Natural vs. faux fur, Part 1: The Environmental Cost
Natural vs. faux fur – chances are, you’ve heard arguments supporting both sides. I’ve often wondered which was better for the environment. Initially, I assumed natural fur was better, since it is not a petroleum product and seems easily biodegradable.
Of course, as with many questions related to animal agricultural there are three key issues at stake:
- Environmental cost
- Health cost
- Ethical cost
I’ll touch briefly on the ethics involved, but today my focus is on the environmental impact. I would like to determine, once and for all, which product causes less damage.
It’s not always possible to have real certainty about a product from both an environmental and ethical perspective, but in the case of fur, it actually is. After you read this article, I hope you can feel confident about your choices and have solid facts to support your decisions.
Environmental cost: natural vs. faux fur
The fur industry has done an excellent job lobbying consumers. In fact, since the 1990s, when PETA’s anti-fur campaigns were in full force, fur consumption is up nearly 60% and 73% of haute couture fashion shows feature fur (source). Many now see fur as a “natural” product and are concerned about the biodegradability of fake fur.
The fur industry argues that natural fur biodegrades in a few months, whereas fake fur does not.
This is true: if you bury a fur coat, it disintegrates fairly quickly. Fake fur, on the other hand, must be incinerated for disposal, which releases harmful chemicals into the air.
It seems simple. But it’s not.
CE Delft, an environmental consultancy firm located in the Netherlands, performed a “cradle to grave” assessment of both materials in 2011. They found that, even taking into account natural fur’s longevity, it was orders of magnitude worse for the environment than fake fur.
Specifically, they concluded that the “environmental impact of natural fur products is at least a factor 3 higher than the least favourable faux fur variant. For some environmental impacts the impact is more than 10 times greater.”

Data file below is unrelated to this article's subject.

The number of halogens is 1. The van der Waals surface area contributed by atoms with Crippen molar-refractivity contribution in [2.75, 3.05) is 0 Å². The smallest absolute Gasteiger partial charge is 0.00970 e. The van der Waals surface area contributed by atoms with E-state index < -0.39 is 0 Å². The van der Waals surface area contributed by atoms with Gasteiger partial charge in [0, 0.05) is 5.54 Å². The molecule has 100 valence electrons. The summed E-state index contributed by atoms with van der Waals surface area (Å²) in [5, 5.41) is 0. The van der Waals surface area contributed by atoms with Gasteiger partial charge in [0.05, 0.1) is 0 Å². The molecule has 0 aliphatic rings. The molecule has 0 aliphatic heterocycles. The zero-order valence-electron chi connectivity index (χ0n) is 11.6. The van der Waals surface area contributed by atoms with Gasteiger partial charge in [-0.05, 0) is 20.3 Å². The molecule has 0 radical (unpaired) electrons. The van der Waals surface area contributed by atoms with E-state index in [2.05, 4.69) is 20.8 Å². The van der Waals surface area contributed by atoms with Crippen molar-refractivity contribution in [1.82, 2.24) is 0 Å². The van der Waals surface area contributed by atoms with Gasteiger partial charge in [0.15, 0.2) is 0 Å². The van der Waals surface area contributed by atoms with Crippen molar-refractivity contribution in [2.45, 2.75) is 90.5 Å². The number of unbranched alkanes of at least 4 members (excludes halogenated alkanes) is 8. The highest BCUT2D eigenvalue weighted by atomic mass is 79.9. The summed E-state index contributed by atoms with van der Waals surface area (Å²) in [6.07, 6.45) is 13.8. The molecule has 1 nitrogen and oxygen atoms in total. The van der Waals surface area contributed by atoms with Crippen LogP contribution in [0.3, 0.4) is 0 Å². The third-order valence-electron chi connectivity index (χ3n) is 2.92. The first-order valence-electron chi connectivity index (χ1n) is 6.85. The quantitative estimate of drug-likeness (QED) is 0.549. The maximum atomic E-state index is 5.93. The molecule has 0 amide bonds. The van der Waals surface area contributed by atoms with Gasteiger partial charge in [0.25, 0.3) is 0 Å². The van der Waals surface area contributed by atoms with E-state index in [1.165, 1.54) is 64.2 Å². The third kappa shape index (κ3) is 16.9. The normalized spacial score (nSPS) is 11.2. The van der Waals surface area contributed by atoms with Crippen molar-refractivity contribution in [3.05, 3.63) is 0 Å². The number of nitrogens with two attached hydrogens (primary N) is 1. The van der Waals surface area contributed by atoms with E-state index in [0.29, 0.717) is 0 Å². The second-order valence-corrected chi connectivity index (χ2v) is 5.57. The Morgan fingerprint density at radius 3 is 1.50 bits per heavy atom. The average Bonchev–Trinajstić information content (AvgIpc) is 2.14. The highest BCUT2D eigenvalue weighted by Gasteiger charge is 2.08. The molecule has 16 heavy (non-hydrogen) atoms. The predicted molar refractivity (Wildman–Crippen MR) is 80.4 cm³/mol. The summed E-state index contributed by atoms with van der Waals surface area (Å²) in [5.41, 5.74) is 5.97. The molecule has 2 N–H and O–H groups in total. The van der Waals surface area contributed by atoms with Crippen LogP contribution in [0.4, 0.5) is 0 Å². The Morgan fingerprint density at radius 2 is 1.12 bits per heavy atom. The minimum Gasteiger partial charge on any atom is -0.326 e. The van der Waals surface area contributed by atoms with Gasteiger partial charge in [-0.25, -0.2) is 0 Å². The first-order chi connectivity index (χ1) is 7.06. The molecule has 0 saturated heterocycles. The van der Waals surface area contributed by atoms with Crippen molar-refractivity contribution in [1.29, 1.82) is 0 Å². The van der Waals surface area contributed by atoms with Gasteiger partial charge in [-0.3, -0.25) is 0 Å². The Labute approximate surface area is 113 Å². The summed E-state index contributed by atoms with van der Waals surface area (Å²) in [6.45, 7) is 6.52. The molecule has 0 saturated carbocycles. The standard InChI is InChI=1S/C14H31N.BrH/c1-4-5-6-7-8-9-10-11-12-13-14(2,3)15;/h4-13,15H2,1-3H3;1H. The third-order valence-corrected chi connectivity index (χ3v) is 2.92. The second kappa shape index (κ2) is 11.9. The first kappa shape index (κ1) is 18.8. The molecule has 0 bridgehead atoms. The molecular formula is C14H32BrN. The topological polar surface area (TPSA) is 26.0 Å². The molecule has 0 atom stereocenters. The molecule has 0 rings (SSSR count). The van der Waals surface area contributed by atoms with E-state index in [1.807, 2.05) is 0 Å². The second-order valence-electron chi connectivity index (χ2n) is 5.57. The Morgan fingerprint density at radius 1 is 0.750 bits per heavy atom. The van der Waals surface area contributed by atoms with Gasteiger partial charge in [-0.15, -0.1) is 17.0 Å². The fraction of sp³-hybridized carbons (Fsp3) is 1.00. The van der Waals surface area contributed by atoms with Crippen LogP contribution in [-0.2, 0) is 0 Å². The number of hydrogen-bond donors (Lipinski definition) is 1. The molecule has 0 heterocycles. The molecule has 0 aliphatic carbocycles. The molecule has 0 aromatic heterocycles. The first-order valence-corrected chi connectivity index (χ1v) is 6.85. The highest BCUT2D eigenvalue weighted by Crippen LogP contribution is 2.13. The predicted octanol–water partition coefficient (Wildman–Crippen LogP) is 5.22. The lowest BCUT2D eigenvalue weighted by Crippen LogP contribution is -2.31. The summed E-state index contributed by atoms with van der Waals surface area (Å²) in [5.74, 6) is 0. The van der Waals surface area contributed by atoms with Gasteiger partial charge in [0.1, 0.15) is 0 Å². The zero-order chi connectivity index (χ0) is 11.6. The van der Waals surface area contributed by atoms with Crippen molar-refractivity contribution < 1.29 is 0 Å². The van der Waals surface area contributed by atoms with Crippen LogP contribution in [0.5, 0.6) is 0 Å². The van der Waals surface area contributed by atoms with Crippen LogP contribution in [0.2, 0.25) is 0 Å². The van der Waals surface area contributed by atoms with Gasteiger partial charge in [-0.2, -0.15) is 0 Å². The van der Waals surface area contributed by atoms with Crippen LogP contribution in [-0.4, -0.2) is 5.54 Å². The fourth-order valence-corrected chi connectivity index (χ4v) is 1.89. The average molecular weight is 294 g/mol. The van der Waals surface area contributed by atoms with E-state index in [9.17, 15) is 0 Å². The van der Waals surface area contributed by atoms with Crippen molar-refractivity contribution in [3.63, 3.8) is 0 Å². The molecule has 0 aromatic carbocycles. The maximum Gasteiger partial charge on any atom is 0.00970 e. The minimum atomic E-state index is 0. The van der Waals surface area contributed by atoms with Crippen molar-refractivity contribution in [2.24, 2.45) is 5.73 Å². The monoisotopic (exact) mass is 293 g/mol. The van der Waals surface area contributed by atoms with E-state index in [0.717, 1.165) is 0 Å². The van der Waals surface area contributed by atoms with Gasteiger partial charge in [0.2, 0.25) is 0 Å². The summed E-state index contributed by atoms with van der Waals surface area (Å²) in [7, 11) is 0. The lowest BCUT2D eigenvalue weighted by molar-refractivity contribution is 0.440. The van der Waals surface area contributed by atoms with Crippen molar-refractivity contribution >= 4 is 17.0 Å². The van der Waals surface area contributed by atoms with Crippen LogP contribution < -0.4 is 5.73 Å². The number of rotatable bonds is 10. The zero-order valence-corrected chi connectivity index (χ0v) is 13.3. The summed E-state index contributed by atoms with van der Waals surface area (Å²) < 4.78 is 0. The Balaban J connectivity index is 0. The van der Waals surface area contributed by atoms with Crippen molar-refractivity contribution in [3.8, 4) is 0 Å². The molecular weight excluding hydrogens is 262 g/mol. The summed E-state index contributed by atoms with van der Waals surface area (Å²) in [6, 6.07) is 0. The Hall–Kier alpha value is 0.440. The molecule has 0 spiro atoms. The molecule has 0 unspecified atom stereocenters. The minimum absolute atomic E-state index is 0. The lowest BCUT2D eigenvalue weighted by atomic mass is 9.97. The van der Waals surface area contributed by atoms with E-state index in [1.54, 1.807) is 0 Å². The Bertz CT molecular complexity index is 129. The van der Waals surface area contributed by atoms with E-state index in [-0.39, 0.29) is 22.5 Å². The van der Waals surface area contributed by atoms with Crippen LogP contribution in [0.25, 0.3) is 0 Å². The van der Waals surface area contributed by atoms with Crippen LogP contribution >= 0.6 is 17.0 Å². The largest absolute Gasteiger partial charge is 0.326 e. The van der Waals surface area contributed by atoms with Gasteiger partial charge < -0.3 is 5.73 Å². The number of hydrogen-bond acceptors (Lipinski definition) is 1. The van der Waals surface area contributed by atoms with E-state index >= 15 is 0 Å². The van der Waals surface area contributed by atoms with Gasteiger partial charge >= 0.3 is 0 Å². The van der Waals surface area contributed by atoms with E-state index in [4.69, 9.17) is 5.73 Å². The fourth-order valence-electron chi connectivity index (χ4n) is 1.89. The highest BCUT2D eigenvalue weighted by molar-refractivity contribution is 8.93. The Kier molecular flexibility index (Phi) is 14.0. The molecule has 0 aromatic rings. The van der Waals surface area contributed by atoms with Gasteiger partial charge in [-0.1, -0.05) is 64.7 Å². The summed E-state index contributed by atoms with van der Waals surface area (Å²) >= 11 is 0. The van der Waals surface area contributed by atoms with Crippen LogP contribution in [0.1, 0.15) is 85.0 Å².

This is counterintuitive. We know real fur breaks down quite easily – wouldn’t that automatically make it better?
No. You see, fur isn’t natural once it’s taken from an animal. Most people don’t realize it, but producing even the “greenest” fur requires a variety to toxic materials to tan the hides and make the fur suitable for human use.
The table above (found on page 31 of the pdf) demonstrates that natural fur results in greater expenditure of fossil fuel. But this information is for a single coat. What happens when we account for the greater longevity of natural fur?
It doesn’t look good. The graphic above begins from the assumption that 1 natural fur coat lasts about 5 times as long as fake fur. Given a 30 year lifespan for mink and a 6 year life for fake fur, faux fur still comes out on top, especially when combined with a non-wool backing.
Even if you never clean or properly store your fur, it’s still worse than the alternatives. And if you choose a vegan material for the backing, faux fur has 1/3 the environmental impact of its “natural” counterpart.
Fur industry response
Naturally, the fur industry has responded to CE Delft’s research. In an article entitled “Lies Activists Tell: The CE Delft Report,” a well known fur industry website, truthaboutfur, questions Delft’s research. They argue, that real fur lasts longer than fake, that mink waste is good for the environment, and that mink eat less than Delft claims. I encourage you to read both articles and do the math. Also, keep in mind that the strongest argument that truthaboutfur can provide is that mink eat less than Delft claims. To support this argument, they cite a 2010 paper from Denmark (which unfortunately I was unable to find), in conjunction with “their own survey” (no actual paper cited).
But even if natural fur is 30% less harmful than Delft claims, a brief glance at the tables shown above will tell you that it’s still far worse than fake fur. What I found most interesting is that the fur industry isn’t questioning the other environmental impacts of fur, shown in the first table.
We should also take into account that most fur is shipped to China for tanning and processing. Some is sold in China, and the rest is sent back to the West. This is a massive waste in greenhouse gas emissions. It’s also unnecessary in the case of fake fur, which can be produced wherever it is being sewn into garments, no “processing” required.